Guest Author: Adam Gower PH.D., GowerCrowd
Waterfall calculations are used by real estate developers to calculate distributions to investors during the life cycle of a project and there have been some notable shifts in how they are structured since the emergence of real estate crowdfunding – with significant implications.
One trend is the way investors are driving how sponsors underwrite and present their deals, the tail wagging the proverbial dog, and another pertains to the co-investment a sponsor puts into a project to align interests with investors. As you will see in this article, when these two factors converge pricing is driven upward by hyper-supply of liquidity, risk increases, and we enter the last throes of the cycle.
Show Me the IRR!
In earlier recovery phases of real estate cycles, those periods following downturns and recessions, investors are enticed back into real estate with the promise of higher returns to offset the perceived excess of risk. Furthermore, the opportunity to invest in ‘distressed’ deals that are available at discounts to peak values motivates investors who expect higher returns founded upon the bargain pricing they see. As the economy recovers, opportunistic investments diminish in frequency, and expectations are for returns to gradually reduce. Even so, sponsors continue to attract investors because margins become tighter for everyone as the market reaches equilibrium.
The real estate crowdfunding paradox is that the driving force behind investor decisions to invest in individual deals is the IRR. Institutional and other sophisticated investors understand that returns diminish as the cycle prolongs and set expectations accordingly; crowd investors as a group do not – yet.
Retail investors, those coming into real estate investing through crowdfunding platforms, are signaling to sponsors that they think differently. In recent investor surveys conducted by some of the major crowdfunding sites, investors reported being primarily driven by IRR – the higher the better. Reinforcing this quantitative result, crowdfunding websites anecdotally report that projects with the highest projected IRRs tend to have significantly higher webinar attendance suggesting investors are chasing maximum returns even if disproportionate to what would normally be expected.
This is counter indicative of the stage of the cycle we are currently in. Lower, not higher IRRs signal the natural trajectory of prudent underwriting and yet sponsors know that to attract crowd investors they must offer projects with only the highest relative IRRs or lose investors to someone else’s deal.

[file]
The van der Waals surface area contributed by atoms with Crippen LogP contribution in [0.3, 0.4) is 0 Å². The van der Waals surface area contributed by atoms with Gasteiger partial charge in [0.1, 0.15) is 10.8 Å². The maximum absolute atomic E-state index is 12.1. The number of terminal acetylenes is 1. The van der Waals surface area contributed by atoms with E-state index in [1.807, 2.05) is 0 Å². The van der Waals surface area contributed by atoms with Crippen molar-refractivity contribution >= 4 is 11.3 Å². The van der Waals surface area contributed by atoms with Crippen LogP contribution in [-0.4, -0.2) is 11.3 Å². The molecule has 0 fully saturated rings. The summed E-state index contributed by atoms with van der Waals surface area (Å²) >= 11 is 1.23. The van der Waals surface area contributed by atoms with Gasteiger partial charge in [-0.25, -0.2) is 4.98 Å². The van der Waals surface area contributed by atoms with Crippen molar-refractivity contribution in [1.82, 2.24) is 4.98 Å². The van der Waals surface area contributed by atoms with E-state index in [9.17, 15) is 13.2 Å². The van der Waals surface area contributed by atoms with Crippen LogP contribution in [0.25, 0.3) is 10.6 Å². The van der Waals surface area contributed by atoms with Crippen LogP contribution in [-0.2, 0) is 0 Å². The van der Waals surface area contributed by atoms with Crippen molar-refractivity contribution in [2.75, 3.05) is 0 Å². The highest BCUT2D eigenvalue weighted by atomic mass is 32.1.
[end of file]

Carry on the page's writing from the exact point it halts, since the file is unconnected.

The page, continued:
Consequently, there is a rush to compete with headline IRR numbers. Crowdfunding sponsors know that the sponsor with the biggest IRR wins. The danger of this is that it can motivate sponsors to ‘stretch’ underwriting assumptions to deliver higher headline IRR numbers to attract the unwary investor. This leads to an unnatural inversion of the IRR curve where competition for investor capital drives up projected IRRs during the latter stage of the cycle.
This is a sure sign of a market that is overheating.
The Law of Diminishing Co-Investment
Another anomaly as the market goes into its final upward lurch is related to the co-investment sponsors contribute to projects. The co-invest is the risk capital a sponsor personally contributes to a project as part of their alignment of interest with investors.
Investor Management Services, (IMS), the leading investment management software company in the industry, has noticed that the amount sponsors co-invest in projects varies with the market cycle. In the early part of a recovery when perceived risk is higher and yet actual risk is lower, sponsors are expected to contribute more to ensure a closer alignment of interest with investors.
As risk climbs inexorably towards the end of the cycle as pricing reaches peak levels and supply moves to hyper supply conditions, perceived risk diminishes, and yet, IMS observes that sponsors are required to put in less and less of their own money.
As these two factors converge, irrational IRR inflation and reduced sponsor co-investment, expectations rise, interests become misaligned between sponsor and investor, risks expand and pricing increases – classic indicators of the final stages of a rising bubble.
To alleviate the risks of getting caught up in these dynamics, investors can pay attention to the credentials of a sponsor, particularly their experiences during prior recessions, and to resist the temptation to seek out only the project with the highest, shiniest IRR projections. The best projects may well be those with lower IRRs because their sponsors are taking a cautious approach as we near the end of the cycle and could be those most likely to survive the inevitable downturn.
This post was created in cooperation with the GowerCrowd. Adam Gower is a 30+ year veteran real estate investment and finance professional. He expands investor networks for real estate developers by implementing best-of-class digital marketing programs.